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    Hold on to your seat, there is even more to learn. Most of the
    formulas from A&T and many other sources are old, old, old. I'd
    not be surprised if that fixer formula you have is but the
    equivalent to one recommended in 1865.

    About that time silver-GELATIN emulsions started to appear.
    Perhaps the penta was all they had or could produce in
    quantity, one hundred and forty years ago.

    The penta is 50% water. It will chill very measurably on
    dissolution. Save on shipping, go anhydrous. Dan
     
  6. Donald Qualls

    Donald Qualls Member

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    Well, you'll save some on shipping, but you'll pay for it on the chemical. You can get "sodium thiosulphate rice crystals" (which are penta) at the local pool & spa store for a lot less than either anhydrous or penta from Formulary or DigitalTruth, and you won't have to pay for shipping, just the gas to get to the shop.
     
  7. Tom Hoskinson

    Tom Hoskinson Member

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  8. dancqu

    dancqu Member

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    The penta is 33%, not 50%, water. Actually it's a bit more
    than 33%; IIRC, the bit is in the order of 2 or 3 %. Dan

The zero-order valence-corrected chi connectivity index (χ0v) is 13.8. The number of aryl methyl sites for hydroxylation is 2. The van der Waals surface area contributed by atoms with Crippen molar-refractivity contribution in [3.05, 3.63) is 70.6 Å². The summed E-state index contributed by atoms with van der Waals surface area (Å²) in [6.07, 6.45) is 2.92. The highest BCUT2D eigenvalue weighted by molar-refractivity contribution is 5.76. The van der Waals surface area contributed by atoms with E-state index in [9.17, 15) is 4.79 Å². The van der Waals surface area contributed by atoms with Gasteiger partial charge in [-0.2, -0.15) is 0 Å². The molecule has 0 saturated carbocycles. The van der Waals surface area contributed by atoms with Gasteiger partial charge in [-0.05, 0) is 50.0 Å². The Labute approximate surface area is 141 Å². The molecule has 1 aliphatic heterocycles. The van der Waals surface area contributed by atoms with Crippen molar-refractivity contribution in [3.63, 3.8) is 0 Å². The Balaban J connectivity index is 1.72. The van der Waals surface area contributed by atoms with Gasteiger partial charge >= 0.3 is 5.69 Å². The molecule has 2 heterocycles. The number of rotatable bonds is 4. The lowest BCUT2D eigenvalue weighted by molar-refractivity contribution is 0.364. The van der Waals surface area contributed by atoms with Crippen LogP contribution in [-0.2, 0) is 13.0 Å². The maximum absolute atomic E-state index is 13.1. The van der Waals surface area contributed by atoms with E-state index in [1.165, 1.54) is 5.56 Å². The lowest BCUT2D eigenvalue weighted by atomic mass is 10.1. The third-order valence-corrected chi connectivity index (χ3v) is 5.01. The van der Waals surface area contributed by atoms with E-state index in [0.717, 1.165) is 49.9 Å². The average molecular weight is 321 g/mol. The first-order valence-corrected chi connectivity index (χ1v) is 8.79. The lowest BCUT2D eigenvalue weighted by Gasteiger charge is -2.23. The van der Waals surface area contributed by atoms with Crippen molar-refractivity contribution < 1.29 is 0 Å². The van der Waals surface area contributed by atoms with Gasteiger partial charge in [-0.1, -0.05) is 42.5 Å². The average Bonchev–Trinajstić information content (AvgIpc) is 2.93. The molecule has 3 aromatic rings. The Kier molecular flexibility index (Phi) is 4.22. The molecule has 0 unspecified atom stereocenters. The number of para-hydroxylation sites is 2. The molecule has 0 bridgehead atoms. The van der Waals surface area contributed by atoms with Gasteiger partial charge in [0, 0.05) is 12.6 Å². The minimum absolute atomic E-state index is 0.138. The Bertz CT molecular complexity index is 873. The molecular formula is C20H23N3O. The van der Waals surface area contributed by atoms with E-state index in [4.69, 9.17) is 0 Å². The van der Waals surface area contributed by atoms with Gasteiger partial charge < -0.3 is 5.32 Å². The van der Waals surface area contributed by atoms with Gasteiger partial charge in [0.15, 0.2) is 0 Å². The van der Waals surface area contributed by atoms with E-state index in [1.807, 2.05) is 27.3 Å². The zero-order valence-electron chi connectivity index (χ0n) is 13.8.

9. srs5694

    srs5694 Member

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    Have you ever bought this item from them? I have, and although the description mentions "sodium thiosulfate anhydrous" as a synonym for what they're selling, what I got matches the description for the crystalline form earlier in the thread. The jar isn't clearly labelled one way or the other, and I have yet to use it in anything.

    That said, TCS's price is still the lowest I've found. I must point out that they hide shipping costs until late in the ordering process, and then they tack on an extra $3.50 "handling" charge. In the end, you're likely to pay as much for shipping as for the product. I'll have to check some local pool supply stores, as Donald suggests.
     
  10. Claire Senft

    Claire Senft Member

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    I just bought a 30 pound pail of hypo from The Chemistry Store. The total cost including shipping was 69.00 USD and change. This is my second order from them and each order was handled very nicely. If there are two items a darkroom user is likely to use quite a bit of it would be sodium sulphite and fixer. I believe it makes economic sense to but these items in good size quantities.

    I checked my local pool supply store before ordering from TCS and they were not particularly competitive and the product included approximately 25% of other ingredients.
     
  11. Ole

    Ole Moderator Staff Member Moderator